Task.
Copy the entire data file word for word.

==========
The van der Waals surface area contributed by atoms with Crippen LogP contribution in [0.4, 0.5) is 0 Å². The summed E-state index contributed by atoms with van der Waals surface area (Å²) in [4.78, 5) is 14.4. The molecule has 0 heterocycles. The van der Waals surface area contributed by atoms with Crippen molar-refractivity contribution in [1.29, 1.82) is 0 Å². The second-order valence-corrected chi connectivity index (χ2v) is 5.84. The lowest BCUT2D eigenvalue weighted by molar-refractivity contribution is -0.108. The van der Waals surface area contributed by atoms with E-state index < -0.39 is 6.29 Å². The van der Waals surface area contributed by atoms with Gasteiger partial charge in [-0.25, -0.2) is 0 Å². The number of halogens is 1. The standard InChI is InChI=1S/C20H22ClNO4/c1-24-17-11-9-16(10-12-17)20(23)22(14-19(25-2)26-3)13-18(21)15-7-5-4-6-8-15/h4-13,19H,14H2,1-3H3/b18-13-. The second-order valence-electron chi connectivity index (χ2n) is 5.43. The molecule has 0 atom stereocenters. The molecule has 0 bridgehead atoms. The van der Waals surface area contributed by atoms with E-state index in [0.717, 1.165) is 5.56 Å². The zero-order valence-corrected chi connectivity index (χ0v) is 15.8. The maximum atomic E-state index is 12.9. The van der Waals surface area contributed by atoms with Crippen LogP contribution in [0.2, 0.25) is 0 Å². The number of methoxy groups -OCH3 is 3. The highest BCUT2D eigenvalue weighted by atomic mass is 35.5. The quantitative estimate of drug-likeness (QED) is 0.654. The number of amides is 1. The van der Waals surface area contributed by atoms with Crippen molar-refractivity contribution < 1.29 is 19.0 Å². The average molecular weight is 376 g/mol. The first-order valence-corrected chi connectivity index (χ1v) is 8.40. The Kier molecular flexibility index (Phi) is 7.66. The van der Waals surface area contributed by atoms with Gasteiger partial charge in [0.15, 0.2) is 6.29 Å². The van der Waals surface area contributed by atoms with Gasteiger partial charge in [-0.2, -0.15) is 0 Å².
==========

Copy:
The van der Waals surface area contributed by atoms with Crippen LogP contribution in [0.4, 0.5) is 0 Å². The summed E-state index contributed by atoms with van der Waals surface area (Å²) in [4.78, 5) is 14.4. The molecule has 0 heterocycles. The van der Waals surface area contributed by atoms with Crippen molar-refractivity contribution in [1.29, 1.82) is 0 Å². The second-order valence-corrected chi connectivity index (χ2v) is 5.84. The lowest BCUT2D eigenvalue weighted by molar-refractivity contribution is -0.108. The van der Waals surface area contributed by atoms with E-state index < -0.39 is 6.29 Å². The van der Waals surface area contributed by atoms with Gasteiger partial charge in [-0.25, -0.2) is 0 Å². The number of halogens is 1. The standard InChI is InChI=1S/C20H22ClNO4/c1-24-17-11-9-16(10-12-17)20(23)22(14-19(25-2)26-3)13-18(21)15-7-5-4-6-8-15/h4-13,19H,14H2,1-3H3/b18-13-. The second-order valence-electron chi connectivity index (χ2n) is 5.43. The molecule has 0 atom stereocenters. The molecule has 0 bridgehead atoms. The van der Waals surface area contributed by atoms with E-state index in [0.717, 1.165) is 5.56 Å². The zero-order valence-corrected chi connectivity index (χ0v) is 15.8. The maximum atomic E-state index is 12.9. The van der Waals surface area contributed by atoms with Crippen LogP contribution in [0.2, 0.25) is 0 Å². The number of methoxy groups -OCH3 is 3. The highest BCUT2D eigenvalue weighted by atomic mass is 35.5. The quantitative estimate of drug-likeness (QED) is 0.654. The number of amides is 1. The van der Waals surface area contributed by atoms with Crippen molar-refractivity contribution < 1.29 is 19.0 Å². The average molecular weight is 376 g/mol. The first-order valence-corrected chi connectivity index (χ1v) is 8.40. The Kier molecular flexibility index (Phi) is 7.66. The van der Waals surface area contributed by atoms with Gasteiger partial charge in [0.15, 0.2) is 6.29 Å². The van der Waals surface area contributed by atoms with Gasteiger partial charge in [-0.2, -0.15) is 0 Å².